We missed the Saturday review last week, but we’re getting this week’s column up early. (The DVD picks column will likely be up Sunday.) Our call for feedback told us that the movie reviews you’re most interested in are either the reviews of new movies, or the reviews of little known gems you probably haven’t heard of. This week, we review a little known gem. Next week, we’ll review Spider-Man 3.
Cast and Crew
Masayuki Mori as Genjuro
Machiko Kyo as Lady Wakasa
Kinuyo Tanaka as Miyagi
Eitaro Ozawa as Tobei
Ikio Sawamura as Genichi
Mitsuko Mito as Ohama
Screenplay by Yoshikata Yoda and Matsutaro Kawaguchi, adapted from stories by Akinari Ueda.
Directed by Kenji Mizoguchi
Complete information is available from this IMDB
Past movie reviews can be found here.
During the 16th Century, Japan was in a state of turmoil. Two couples deal with a
neighbouring war in an inappropriate manner, and pay a considerable price.
(How is that sci-fi or fantasy, you ask? I can’t reveal the specific fantasy elements without giving away key surprises and plot points, but I assure you, this is a fantasy film.)
The subtle appearance of Miyagi just in time for reunion.
Getting “ahead” in the military. As though that would have been that easy, given the
description of the general’s abilities.
As usual, it’s hard to obtain a perfect originlity score when your work is an
adaptation. In spite of that, the focus on greed and its effects is just not common on the capitalist side of the
pond, so this Japanese film embarks on moral lessons few Hollywood films get into. I give it 4 out of 6.
Visual effects were not necessary for this film. Fog machines and a subtle fade did the entire job. The fog machines were well used, though, as they never gave the impression of a small space I usually get when I see them in use. I give it 4 out of 6.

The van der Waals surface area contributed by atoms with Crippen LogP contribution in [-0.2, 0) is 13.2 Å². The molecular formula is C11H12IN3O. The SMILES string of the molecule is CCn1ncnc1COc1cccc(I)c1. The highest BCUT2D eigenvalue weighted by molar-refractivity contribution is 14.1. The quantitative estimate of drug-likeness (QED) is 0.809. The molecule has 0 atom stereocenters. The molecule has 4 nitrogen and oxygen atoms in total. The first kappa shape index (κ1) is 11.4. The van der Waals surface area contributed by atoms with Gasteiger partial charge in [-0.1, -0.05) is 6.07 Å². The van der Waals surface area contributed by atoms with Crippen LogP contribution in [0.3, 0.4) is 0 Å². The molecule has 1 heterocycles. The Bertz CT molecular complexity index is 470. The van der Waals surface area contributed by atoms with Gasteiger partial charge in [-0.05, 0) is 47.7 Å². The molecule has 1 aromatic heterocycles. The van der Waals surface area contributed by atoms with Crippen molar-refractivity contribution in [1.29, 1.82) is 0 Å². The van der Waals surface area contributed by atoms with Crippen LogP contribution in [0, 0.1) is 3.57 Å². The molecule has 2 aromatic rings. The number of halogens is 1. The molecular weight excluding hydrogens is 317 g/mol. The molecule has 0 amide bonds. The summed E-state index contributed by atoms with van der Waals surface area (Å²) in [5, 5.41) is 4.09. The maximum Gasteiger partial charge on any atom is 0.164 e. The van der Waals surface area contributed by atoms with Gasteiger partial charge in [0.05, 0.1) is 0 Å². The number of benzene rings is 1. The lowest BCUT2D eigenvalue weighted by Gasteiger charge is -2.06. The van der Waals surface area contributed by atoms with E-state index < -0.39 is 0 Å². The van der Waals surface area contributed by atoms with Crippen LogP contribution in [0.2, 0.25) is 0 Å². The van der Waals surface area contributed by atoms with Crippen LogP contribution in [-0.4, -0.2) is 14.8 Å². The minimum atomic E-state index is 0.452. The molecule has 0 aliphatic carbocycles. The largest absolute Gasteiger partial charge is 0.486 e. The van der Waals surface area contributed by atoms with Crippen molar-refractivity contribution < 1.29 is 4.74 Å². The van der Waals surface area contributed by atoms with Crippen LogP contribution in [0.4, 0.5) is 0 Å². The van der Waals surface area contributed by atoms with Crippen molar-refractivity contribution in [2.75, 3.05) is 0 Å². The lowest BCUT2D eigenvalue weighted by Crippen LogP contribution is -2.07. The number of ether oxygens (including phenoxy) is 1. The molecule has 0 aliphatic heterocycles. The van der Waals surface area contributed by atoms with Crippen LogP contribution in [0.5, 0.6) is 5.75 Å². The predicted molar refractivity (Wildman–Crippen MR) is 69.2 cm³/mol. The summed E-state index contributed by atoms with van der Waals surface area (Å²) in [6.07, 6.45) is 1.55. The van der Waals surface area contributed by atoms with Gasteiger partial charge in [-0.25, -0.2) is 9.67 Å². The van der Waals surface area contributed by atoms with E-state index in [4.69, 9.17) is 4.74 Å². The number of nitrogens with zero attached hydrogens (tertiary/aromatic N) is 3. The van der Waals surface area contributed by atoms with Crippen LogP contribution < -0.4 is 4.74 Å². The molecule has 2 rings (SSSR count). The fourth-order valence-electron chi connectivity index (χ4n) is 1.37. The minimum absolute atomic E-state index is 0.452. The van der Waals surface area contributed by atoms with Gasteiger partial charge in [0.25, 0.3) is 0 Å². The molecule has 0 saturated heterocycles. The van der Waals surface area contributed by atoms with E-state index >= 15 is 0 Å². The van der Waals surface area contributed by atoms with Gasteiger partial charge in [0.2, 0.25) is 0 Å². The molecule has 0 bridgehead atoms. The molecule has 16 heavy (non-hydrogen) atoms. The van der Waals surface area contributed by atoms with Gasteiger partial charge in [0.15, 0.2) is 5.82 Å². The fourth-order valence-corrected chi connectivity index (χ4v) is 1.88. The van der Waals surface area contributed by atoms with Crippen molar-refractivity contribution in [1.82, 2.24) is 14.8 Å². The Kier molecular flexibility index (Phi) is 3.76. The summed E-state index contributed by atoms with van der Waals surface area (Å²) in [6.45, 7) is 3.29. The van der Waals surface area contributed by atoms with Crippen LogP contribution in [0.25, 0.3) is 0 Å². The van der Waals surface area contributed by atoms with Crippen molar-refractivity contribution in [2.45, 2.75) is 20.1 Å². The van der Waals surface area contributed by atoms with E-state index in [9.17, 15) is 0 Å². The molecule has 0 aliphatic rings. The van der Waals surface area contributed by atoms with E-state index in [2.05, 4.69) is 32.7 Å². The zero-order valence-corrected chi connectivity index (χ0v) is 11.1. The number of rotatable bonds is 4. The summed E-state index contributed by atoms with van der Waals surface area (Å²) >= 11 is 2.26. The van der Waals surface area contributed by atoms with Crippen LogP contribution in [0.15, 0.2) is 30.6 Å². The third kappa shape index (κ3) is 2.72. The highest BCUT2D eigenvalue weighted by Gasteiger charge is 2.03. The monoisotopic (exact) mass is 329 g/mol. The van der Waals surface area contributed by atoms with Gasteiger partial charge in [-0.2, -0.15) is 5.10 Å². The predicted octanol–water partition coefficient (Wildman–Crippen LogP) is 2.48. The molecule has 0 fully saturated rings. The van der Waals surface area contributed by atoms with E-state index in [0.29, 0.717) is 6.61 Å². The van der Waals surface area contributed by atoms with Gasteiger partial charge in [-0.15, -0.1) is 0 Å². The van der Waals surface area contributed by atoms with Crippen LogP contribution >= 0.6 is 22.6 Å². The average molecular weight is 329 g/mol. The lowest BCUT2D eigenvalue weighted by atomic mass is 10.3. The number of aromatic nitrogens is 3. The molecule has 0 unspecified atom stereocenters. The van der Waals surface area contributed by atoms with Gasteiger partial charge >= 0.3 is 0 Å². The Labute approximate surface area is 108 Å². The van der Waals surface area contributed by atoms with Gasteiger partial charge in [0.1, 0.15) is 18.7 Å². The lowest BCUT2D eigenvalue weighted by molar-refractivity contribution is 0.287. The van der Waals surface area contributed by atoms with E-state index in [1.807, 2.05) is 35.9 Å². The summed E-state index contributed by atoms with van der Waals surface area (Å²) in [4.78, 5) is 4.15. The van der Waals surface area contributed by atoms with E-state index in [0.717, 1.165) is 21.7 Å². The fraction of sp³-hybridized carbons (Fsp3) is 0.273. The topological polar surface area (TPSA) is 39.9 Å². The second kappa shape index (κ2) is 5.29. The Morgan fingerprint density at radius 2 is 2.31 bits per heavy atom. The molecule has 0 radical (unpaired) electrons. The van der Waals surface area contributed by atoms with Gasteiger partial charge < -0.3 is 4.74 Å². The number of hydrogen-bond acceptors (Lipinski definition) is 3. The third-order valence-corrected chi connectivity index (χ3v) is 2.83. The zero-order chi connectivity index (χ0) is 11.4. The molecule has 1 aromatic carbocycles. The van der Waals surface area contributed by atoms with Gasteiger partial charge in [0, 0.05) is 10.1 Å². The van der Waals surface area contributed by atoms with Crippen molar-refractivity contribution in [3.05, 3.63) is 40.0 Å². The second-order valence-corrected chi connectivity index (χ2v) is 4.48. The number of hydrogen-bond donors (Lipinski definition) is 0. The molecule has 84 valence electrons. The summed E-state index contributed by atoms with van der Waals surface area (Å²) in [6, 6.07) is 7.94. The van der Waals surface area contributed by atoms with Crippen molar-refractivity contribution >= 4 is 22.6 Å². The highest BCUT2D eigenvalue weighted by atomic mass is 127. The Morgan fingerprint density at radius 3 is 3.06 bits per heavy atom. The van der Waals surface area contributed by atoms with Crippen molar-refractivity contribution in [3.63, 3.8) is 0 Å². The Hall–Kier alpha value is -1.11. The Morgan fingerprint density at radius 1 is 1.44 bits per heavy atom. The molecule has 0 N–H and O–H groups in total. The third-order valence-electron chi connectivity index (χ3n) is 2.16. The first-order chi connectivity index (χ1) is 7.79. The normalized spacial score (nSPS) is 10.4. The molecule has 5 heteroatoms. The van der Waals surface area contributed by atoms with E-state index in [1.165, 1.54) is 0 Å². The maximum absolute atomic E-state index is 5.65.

The story is where this really shines. Some seemingly harmless opportunism turns quite disastrous quickly and effectively. (The closest North American analog I can think of is the fantastic, and much more recent, Requiem For A Dream.) I give it 6 out of 6.
The acting was solid. At times, it was a bit extreme, as though Japanese actors were still moving out of stage acting styles into the theatrical styles, but most of the work was good. I give it 4 out of 6.
The emotional response is very strong. The story told is effective enough to overcome the rare clunky moments in the acting. I give it 5 out of 6.
The production is excellent. The lighting is far more subtle than I’m used to from black and white film of this era (1954) and budget, allowing for some real depth. The editing is extremely effective. The musical score consists mainly of prolonged tones instead of melodies, but that’s just the style of this era in Japanese film, which I suspect means it’s part of long term Japanese tradition. I give the production 6 out of 6.
Overall, the film stock reveals the age of the film, but none of the content, message, or filmmaking would give away the age of the piece. It’s a great fable, and a refreshing change of pace. I give it 5 out of 6.
In total, Ugetsu receives 34 out of 42.